Kazakhstan hit by sanctions targeting Russian oil


Kazakhstan urgently rebranded its exported oil as global traders shunned Russian crude amid Western sanctions. This phenomenon directly affected Kazakhstan, as it suffered from sanctions against Russian oil. The country is currently trying to promote a new name for its oil export blend to avoid confusion with supplies from the Russian Federation and the impact of sanctions. According to Reuters, products from Kazakhstan are not subject to any sanctions, but the publication points to the testimony of some traders, stating that "Kazakh cargo has been repeatedly mistaken for Russian barrels."


As a result, Kazakh suppliers have had to rebrand crude oil exported through Russian ports in order to "avoid being tainted with pariah status," according to the publication. Oil pumped in Kazakhstan has been renamed KEBCO (Kazakhstan Export Blend Crude Oil).

Kazakh oil has so far been exported alongside Russian oil under the trademark REBCO, Russian Export Blend Crude Oil, better known around the world simply as Urals oil. This blend has been hit hard by the sanctions and is currently trading about a third lower than standard Brent crude.

Considering all these circumstances, Aktobemunaigaz hastened to explain the rebranding of the Kazakhstani product by "recent significant geopolitical changes." The new name of the mixture has been officially put into circulation since June 6th.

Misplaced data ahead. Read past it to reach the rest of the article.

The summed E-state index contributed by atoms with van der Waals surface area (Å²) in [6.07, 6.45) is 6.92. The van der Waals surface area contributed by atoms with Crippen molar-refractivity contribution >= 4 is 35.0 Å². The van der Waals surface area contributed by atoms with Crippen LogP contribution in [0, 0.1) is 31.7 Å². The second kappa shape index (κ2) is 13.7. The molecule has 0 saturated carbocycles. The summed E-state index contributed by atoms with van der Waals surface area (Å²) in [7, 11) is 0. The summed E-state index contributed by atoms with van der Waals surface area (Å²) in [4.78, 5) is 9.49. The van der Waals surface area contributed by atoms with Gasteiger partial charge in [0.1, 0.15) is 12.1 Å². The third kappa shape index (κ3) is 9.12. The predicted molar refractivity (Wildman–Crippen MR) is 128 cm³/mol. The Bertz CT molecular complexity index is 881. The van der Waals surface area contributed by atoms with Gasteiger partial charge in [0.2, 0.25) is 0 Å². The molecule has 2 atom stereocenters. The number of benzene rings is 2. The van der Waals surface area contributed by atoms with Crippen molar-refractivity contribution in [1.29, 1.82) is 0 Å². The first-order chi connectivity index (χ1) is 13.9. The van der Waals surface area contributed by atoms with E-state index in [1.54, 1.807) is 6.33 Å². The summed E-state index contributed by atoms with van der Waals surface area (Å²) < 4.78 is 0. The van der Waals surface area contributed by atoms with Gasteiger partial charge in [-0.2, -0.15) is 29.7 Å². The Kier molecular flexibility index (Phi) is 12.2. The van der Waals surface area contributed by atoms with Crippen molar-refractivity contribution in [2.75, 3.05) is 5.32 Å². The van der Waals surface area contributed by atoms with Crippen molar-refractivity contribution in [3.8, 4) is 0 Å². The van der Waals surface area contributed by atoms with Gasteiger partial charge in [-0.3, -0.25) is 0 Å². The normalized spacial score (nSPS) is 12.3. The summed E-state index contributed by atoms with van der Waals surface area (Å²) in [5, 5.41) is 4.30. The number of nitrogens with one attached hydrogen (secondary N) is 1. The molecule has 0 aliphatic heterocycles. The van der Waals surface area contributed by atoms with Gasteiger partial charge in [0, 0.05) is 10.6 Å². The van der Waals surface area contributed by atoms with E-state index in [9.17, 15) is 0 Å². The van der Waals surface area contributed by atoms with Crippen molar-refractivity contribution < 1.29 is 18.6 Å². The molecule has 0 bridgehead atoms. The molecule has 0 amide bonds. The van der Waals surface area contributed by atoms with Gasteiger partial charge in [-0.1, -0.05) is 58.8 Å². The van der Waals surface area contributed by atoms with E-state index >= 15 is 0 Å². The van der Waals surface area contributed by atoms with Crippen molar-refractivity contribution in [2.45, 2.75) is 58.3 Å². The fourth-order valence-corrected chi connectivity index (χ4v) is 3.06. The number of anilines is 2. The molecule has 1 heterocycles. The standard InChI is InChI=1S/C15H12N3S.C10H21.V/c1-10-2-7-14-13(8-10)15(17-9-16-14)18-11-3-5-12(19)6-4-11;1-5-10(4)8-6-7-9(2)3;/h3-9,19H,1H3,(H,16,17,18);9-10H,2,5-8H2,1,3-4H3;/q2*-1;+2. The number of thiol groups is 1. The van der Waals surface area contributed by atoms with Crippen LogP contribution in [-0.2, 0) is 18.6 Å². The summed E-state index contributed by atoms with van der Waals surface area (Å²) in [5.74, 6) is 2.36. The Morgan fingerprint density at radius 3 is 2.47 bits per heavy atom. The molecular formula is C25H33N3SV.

This is a forced measure so that our oil does not fall under sanctions; for this purpose, the country of origin is clearly indicated in its name. Otherwise, we will have problems opening letters of credit

- the agency quotes the words of one unnamed trader.

Urals oil usually trades below the Brent price. But the Russian grade's discount to Brent has widened as traditional crude buyers refuse to take it due to a combination of official restrictions and self-sanctions.

So the Kazakh authorities had to play it safe and carry out large-scale renaming in order to distance themselves from Russia. Traders simply had no other choice - the state budget is too dependent on energy exports. Kazakhstan cannot send its oil abroad in any other way. Last year, for example, 96% of its crude oil was sent to the global market exclusively through Russian ports.
  • Photos used: pixabay.com
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  1. Bulanov Offline Bulanov
    Bulanov (Vladimir) 7 June 2022 10: 37
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    Yes, the CSTO is not the Warsaw Pact.